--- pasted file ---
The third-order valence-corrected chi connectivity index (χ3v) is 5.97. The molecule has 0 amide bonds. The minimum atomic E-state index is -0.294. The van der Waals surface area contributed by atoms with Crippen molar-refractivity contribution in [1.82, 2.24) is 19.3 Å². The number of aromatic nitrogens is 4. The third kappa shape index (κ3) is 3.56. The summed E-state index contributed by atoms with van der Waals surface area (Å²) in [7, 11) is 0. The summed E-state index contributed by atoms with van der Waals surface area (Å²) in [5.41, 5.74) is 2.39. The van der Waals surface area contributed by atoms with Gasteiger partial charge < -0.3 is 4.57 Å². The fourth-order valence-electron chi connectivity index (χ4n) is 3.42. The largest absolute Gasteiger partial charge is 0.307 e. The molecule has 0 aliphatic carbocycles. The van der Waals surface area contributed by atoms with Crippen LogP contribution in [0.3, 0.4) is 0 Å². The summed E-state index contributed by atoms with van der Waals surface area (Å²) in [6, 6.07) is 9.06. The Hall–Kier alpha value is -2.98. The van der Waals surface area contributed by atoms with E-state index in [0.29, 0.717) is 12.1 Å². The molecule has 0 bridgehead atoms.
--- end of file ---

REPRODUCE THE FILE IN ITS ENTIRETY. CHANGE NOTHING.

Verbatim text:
The third-order valence-corrected chi connectivity index (χ3v) is 5.97. The molecule has 0 amide bonds. The minimum atomic E-state index is -0.294. The van der Waals surface area contributed by atoms with Crippen molar-refractivity contribution in [1.82, 2.24) is 19.3 Å². The number of aromatic nitrogens is 4. The third kappa shape index (κ3) is 3.56. The summed E-state index contributed by atoms with van der Waals surface area (Å²) in [7, 11) is 0. The summed E-state index contributed by atoms with van der Waals surface area (Å²) in [5.41, 5.74) is 2.39. The van der Waals surface area contributed by atoms with Gasteiger partial charge < -0.3 is 4.57 Å². The fourth-order valence-electron chi connectivity index (χ4n) is 3.42. The largest absolute Gasteiger partial charge is 0.307 e. The molecule has 0 aliphatic carbocycles. The van der Waals surface area contributed by atoms with Crippen LogP contribution in [0.3, 0.4) is 0 Å². The summed E-state index contributed by atoms with van der Waals surface area (Å²) in [6, 6.07) is 9.06. The Hall–Kier alpha value is -2.98. The van der Waals surface area contributed by atoms with E-state index in [0.29, 0.717) is 12.1 Å². The molecule has 0 bridgehead atoms.